ItalyElection of the President ofthe RepublicRules, procedure and an analysis of the(typically) political match of 2013 Head ofState electionApril 2013
2013 election of the President of the RepublicSaturday 20 April. Giorgio Napolitano was re-elected asPresident of the Italian Republic in the sixth round.On the average, from the birth of the Republic, ten rounds werenecessary to elect the Head of State.Giorgio Napolitano is the first President in the history of theItalian Republic to be re-elected for a second term.Any Italian citizen who is fifty or older and enjoys civil andpolitical rights can be elected President.
The 1.007 electorsThe President is elected by the Parliament in joint session.Who is entitled to vote?• 630 Chamber of Deputies (Lower House) members;• 319 Senators (315 elected + 4 senators for life);• 58 regional representatives appointed by the Regional Councils(three for each Region, except for Valle d’Aosta which hasonly one). The procedure provides that one of the threerepresentatives is the President of the Region while theremaining 2 are chosen from the majority and from theopposition respectively. The choice is up to political groupswithin the Regional Council.
StepsIn the first three rounds a two-third majority of the electors isrequired (672/1007).Starting from the fourth round the absolute majority is needed(504/1007).2013 first round was held on 18 April and it ended up with noresult.
The procedureThe election must be held by a secret ballot: a key element tounderstand the lack of discipline within parliamentary groups.There are neither official candidacies, nor formal debate on possiblecandidates: the election of the President is a “Conclave”, where theelectors go for consecutive votings. Negotiations are carried outunofficially, between a round and the other.
The balance of political forces in 2013 ParliamentThe seatsCentre-leftFive Star MovementMonti’s groupOthersCentre-right
First Scenario. “The broad agreement”> Formula. The two major parties (PD and PdL) agree on anauthoritative candidate representing the national unity. In thiscase case, the President is elected in one of the first rounds.> Historical precedent. Carlo Azeglio Ciampi, elected in the firstround on 13 May 1999. The so called "Ulivo coalition" (centre-left)is ruling the Country, but opposition parties agree on Ciampi’scandidacy as well.> 2013 favourite candidate. Franco Marini, as a result of theagreement between Bersani and Berlusconi. This choice tearsapart the PD group whose members do not follow Secretaryindications: in the first round Marini gets only 521 votes out ofthe 672 required. The parties decide non to insist on Marini’scandidacy.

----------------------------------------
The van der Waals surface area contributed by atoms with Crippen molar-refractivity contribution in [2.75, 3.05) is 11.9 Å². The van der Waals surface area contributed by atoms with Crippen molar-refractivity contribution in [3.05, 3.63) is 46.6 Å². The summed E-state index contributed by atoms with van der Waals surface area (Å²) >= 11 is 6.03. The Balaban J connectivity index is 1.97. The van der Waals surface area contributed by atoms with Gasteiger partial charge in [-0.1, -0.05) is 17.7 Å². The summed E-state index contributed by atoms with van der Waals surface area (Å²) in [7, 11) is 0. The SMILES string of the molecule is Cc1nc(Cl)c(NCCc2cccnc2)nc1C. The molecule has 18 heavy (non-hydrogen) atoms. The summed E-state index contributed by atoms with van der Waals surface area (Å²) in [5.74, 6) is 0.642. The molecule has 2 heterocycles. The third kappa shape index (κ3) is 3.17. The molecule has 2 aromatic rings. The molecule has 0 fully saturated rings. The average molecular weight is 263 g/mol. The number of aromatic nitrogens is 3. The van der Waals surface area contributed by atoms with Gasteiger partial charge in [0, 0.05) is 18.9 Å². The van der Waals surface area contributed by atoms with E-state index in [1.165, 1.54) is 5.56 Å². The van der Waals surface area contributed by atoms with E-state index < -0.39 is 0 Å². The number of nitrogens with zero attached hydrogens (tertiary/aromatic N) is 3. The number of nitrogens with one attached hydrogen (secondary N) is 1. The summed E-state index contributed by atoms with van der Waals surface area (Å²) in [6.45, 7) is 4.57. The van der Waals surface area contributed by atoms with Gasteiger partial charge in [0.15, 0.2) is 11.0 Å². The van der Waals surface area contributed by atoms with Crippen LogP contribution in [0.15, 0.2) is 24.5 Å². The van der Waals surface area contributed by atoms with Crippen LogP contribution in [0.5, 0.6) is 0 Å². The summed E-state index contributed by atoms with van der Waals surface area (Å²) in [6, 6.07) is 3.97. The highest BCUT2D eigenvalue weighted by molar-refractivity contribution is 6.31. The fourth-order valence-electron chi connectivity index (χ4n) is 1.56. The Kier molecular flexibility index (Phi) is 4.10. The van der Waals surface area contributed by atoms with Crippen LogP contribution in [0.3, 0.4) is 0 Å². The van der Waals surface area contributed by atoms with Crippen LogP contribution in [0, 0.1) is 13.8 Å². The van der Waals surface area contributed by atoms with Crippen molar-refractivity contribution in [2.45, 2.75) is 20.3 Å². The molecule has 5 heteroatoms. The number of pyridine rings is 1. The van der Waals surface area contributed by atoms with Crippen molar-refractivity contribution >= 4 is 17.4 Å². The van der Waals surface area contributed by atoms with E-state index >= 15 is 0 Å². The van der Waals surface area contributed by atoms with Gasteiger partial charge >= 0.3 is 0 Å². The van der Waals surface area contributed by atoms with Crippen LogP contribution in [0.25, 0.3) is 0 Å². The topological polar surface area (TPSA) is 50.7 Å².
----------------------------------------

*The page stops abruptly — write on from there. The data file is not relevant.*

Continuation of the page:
Second Scenario “The breaking point”> Formula. The major political forces do not reach an agreement.The majority coalition elects its candidate (unilaterally) startingfrom the fourth round.> Historical precedent. Giorgio Napolitano, elected on 10 May2006 in the first round gaining only the centre-left coalitionvotes. The initial candidacy of Massimo D’Alema had not beensupported by centre-right opposition.> 2013 favourite candidate. Romano Prodi. In an attempt tobring the centre-left back together, Bersani proposes former EUCommission President right before the beginning of the fourthround. PD group approves unanimously, but voting secretly thesupporters of Marini (and of the deal with PdL) take theirrevenge: Prodi stops at 395 votes (out of the 504 required).Prodi withdraw his candidacy and Bersani announces hisresignation.
Third scenario “The outsider”> Formula. As the bi-partisan deal failed and the majority coalitionwas not able to single out a strong political candidacy,compromise solutions come out. The election may occur aftermany rounds.> Historical precedent. Oscar Luigi Scalfaro, elected on 25 May1992, at the sixteenth round. His election took place in a verydifficult political and institutional situation (Tangentopoli scandal,Capaci massacre) when initial candidacies couldn’t be followedanymore. As a last resort option the Parliament chose thePresident of the Chamber of Deputies in office.> 2013 favourite candidate. Emma Bonino, long time politician,without a party support; Massimo D’Alema, left-wing, able toattract right-wing votes; Pietro Grasso, the institutionalcandidate; Stefano Rodotà, jurist with a left-wing past, supportedby the Five Star Movement (5SM) of comedian Beppe Grillo.
An institutional habit unexpectedly brokenAfter PD split, parties give up to the political-institutionalstalemate and "invoked" for Napolitano who agreed to stand for re-election and called on divided political parties to act responsibly (thatis a broad coalition government – PD-PdL-Monti’s party).Saturday 20 April 2013: Napolitano obtained, in the sixth round,738 votes becoming the first President of the Republic being electedfor a second term. Rodotà, invoked by Grillo, got 217 votes,obtaining ten votes more than the total of SEL and 5SM electors.He was sworn-in on 22 April 2013 before the Parliament in jointsession.